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Last Updated: Monday, 27 December 2004, 14:18 GMT
Asian disaster: Maldives eyewitnesses
In the low-lying islands of the Maldives, high waves and floods have caused chaos. Some of the 200 islands cannot be contacted.

Some BBC News website readers sent emails about their experiences of the disaster.


Your comments

For three hours on 26th December, 50 per cent of the population was swimming in water. Maldives is still miraculously lucky to survive with few casualties. The strength is still there; instead of weeping you find men and women, the youth, nationwide working hard for relief. The scene now is as terrific as it was horrific before.
Anzala Fahsha, Male

We were both in the Maldives on Hakurra Club Island when the tidal wave hit. Water bungalows were washed away, the whole island was covered by water, we had nowhere to run, the water just kept coming towards you. We are home now, safe.
Tony and Amanda Howells, Lincoln, England

I was working at a resort in the Maldives. At 11.00 the sea started to rise and suddenly guests and staff were fighting for our lives: the waves got so high some were nearly washed out to sea. All of our rooms were destroyed. To our horror the wave came back again, from the opposite direction, and smashed us again. All power and water are gone and all staff have been evacuated. But some resorts within sight are not affected.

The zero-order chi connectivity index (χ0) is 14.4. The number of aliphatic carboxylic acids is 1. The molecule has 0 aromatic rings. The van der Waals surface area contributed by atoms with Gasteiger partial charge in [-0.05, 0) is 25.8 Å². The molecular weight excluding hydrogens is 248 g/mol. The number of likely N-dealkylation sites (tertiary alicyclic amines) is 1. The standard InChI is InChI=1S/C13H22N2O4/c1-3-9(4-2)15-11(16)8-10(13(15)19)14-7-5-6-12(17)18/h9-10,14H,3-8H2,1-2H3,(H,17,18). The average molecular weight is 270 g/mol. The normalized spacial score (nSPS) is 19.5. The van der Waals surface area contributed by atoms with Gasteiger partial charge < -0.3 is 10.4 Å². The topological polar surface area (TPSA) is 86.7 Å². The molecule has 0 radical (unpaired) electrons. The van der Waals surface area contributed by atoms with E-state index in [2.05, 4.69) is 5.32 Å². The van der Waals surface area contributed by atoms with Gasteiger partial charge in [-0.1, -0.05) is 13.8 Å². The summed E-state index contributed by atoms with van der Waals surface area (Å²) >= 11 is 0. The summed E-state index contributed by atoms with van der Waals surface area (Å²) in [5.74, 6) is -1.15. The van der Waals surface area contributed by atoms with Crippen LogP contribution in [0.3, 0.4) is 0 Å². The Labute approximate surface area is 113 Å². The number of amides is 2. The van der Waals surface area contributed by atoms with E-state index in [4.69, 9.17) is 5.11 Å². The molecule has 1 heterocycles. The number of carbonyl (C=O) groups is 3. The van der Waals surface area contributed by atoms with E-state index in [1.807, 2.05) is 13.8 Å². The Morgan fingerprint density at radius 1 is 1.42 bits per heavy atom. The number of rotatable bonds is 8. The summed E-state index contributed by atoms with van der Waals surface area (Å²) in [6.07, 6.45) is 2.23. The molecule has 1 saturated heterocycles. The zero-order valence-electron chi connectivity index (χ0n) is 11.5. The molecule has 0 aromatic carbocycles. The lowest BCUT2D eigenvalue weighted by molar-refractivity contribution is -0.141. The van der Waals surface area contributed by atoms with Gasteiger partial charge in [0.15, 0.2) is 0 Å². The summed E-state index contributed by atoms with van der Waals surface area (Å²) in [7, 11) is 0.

Patrick, South Ari atoll, Maldives

Those who own large vessels have been urged to travel to populated islands and fishing areas to help rescue people
Haifa, Villingilli, Maldives
The death toll is likely to rise. Dhaalu Atoll is very badly hit. Most tourist resorts are being evacuated to the airport island and some tourists taking refuge in schools on Male island. Those who own large vessels have been urged to travel to populated islands and fishing areas to help rescue people. The only radio station is just broadcasting prayers and no news. There is panic in some of the islands due to lack of news from elsewhere in the country.
Haifa, Villingilli, Maldives

Male is protected by a special artificial barrier and yet it has been flooded and destroyed. The other islands have no protection - there are thousands of these islands with thousands of people on them, including tourists, and there's no form of communication to even let them know what is happening. Very sadly, we fear there may be thousands dead, including fishermen and divers.
Ali, Male, Maldives

Most of the islands are out of electricity, food and water,
Ayya, Male, Maldives
We are badly affected. Numbers of low-lying islands are almost submerged. The local people are seeking refuge in small dhonis. Most of the islands are out of electricity, food and water and the sewage system is totally destroyed. The government is totally unable to send help to these small islands. Many islanders have to spend the night outside since so many houses have been destroyed.
Ayya, Male, Maldives





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